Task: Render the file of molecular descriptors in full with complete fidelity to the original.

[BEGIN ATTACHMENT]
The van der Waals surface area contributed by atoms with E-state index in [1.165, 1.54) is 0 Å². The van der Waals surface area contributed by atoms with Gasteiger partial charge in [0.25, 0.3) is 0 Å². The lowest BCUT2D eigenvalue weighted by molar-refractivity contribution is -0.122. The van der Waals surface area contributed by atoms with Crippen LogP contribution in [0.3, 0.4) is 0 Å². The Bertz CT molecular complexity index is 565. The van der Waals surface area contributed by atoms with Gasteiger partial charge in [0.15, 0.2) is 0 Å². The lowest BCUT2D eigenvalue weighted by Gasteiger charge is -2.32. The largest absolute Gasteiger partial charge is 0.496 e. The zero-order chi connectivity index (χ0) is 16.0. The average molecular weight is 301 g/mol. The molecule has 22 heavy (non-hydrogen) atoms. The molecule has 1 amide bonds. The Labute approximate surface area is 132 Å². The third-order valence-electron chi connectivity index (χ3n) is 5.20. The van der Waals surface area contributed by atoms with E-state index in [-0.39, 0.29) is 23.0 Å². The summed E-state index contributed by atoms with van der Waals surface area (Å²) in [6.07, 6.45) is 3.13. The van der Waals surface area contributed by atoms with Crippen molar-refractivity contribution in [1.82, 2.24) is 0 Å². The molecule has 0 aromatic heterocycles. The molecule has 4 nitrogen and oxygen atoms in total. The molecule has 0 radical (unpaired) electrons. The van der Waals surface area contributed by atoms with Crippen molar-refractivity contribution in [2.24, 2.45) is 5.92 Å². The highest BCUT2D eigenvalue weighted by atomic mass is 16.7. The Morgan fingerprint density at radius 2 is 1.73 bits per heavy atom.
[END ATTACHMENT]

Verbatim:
The van der Waals surface area contributed by atoms with E-state index in [1.165, 1.54) is 0 Å². The van der Waals surface area contributed by atoms with Gasteiger partial charge in [0.25, 0.3) is 0 Å². The lowest BCUT2D eigenvalue weighted by molar-refractivity contribution is -0.122. The van der Waals surface area contributed by atoms with Crippen LogP contribution in [0.3, 0.4) is 0 Å². The Bertz CT molecular complexity index is 565. The van der Waals surface area contributed by atoms with Gasteiger partial charge in [0.15, 0.2) is 0 Å². The lowest BCUT2D eigenvalue weighted by Gasteiger charge is -2.32. The largest absolute Gasteiger partial charge is 0.496 e. The zero-order chi connectivity index (χ0) is 16.0. The average molecular weight is 301 g/mol. The molecule has 22 heavy (non-hydrogen) atoms. The molecule has 1 amide bonds. The Labute approximate surface area is 132 Å². The third-order valence-electron chi connectivity index (χ3n) is 5.20. The van der Waals surface area contributed by atoms with E-state index in [-0.39, 0.29) is 23.0 Å². The summed E-state index contributed by atoms with van der Waals surface area (Å²) in [6.07, 6.45) is 3.13. The van der Waals surface area contributed by atoms with Crippen molar-refractivity contribution in [1.82, 2.24) is 0 Å². The molecule has 0 aromatic heterocycles. The molecule has 4 nitrogen and oxygen atoms in total. The molecule has 0 radical (unpaired) electrons. The van der Waals surface area contributed by atoms with Crippen molar-refractivity contribution in [2.24, 2.45) is 5.92 Å². The highest BCUT2D eigenvalue weighted by atomic mass is 16.7. The Morgan fingerprint density at radius 2 is 1.73 bits per heavy atom.